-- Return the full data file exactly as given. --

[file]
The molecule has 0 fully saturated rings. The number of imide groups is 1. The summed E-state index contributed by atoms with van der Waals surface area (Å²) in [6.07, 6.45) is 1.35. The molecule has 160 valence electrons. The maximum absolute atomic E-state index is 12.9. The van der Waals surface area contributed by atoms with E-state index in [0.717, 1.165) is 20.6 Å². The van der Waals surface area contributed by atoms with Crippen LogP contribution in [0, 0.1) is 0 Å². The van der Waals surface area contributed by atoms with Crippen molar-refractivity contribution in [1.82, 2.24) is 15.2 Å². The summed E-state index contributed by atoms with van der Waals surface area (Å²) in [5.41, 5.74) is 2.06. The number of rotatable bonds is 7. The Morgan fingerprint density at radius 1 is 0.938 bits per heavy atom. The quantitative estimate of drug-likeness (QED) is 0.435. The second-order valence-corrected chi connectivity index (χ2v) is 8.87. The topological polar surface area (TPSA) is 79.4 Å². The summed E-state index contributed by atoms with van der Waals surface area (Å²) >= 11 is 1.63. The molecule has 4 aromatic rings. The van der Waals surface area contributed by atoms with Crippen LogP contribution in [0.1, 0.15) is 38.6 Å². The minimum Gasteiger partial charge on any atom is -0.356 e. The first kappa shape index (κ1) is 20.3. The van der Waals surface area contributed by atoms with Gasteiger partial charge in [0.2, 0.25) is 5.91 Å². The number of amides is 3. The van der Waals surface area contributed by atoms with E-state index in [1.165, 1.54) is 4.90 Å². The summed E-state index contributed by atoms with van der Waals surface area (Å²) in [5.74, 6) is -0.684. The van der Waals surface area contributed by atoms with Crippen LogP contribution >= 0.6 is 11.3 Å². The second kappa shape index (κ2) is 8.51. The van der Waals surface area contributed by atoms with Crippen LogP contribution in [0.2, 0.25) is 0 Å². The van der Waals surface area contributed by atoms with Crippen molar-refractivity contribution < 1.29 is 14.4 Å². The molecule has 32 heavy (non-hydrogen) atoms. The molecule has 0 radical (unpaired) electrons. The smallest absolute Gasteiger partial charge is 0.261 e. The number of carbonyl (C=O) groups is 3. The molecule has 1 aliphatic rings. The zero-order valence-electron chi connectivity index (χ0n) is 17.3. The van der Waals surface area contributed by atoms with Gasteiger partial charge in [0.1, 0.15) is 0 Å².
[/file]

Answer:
The molecule has 0 fully saturated rings. The number of imide groups is 1. The summed E-state index contributed by atoms with van der Waals surface area (Å²) in [6.07, 6.45) is 1.35. The molecule has 160 valence electrons. The maximum absolute atomic E-state index is 12.9. The van der Waals surface area contributed by atoms with E-state index in [0.717, 1.165) is 20.6 Å². The van der Waals surface area contributed by atoms with Crippen LogP contribution in [0, 0.1) is 0 Å². The van der Waals surface area contributed by atoms with Crippen molar-refractivity contribution in [1.82, 2.24) is 15.2 Å². The summed E-state index contributed by atoms with van der Waals surface area (Å²) in [5.41, 5.74) is 2.06. The number of rotatable bonds is 7. The Morgan fingerprint density at radius 1 is 0.938 bits per heavy atom. The quantitative estimate of drug-likeness (QED) is 0.435. The second-order valence-corrected chi connectivity index (χ2v) is 8.87. The topological polar surface area (TPSA) is 79.4 Å². The summed E-state index contributed by atoms with van der Waals surface area (Å²) >= 11 is 1.63. The molecule has 4 aromatic rings. The van der Waals surface area contributed by atoms with Crippen LogP contribution in [0.1, 0.15) is 38.6 Å². The minimum Gasteiger partial charge on any atom is -0.356 e. The first kappa shape index (κ1) is 20.3. The van der Waals surface area contributed by atoms with Gasteiger partial charge in [0.2, 0.25) is 5.91 Å². The number of amides is 3. The van der Waals surface area contributed by atoms with E-state index in [1.165, 1.54) is 4.90 Å². The summed E-state index contributed by atoms with van der Waals surface area (Å²) in [5.74, 6) is -0.684. The van der Waals surface area contributed by atoms with Crippen LogP contribution >= 0.6 is 11.3 Å². The second kappa shape index (κ2) is 8.51. The van der Waals surface area contributed by atoms with Crippen LogP contribution in [0.2, 0.25) is 0 Å². The van der Waals surface area contributed by atoms with Crippen molar-refractivity contribution < 1.29 is 14.4 Å². The molecule has 32 heavy (non-hydrogen) atoms. The molecule has 0 radical (unpaired) electrons. The smallest absolute Gasteiger partial charge is 0.261 e. The number of carbonyl (C=O) groups is 3. The molecule has 1 aliphatic rings. The zero-order valence-electron chi connectivity index (χ0n) is 17.3. The van der Waals surface area contributed by atoms with Gasteiger partial charge in [0.1, 0.15) is 0 Å².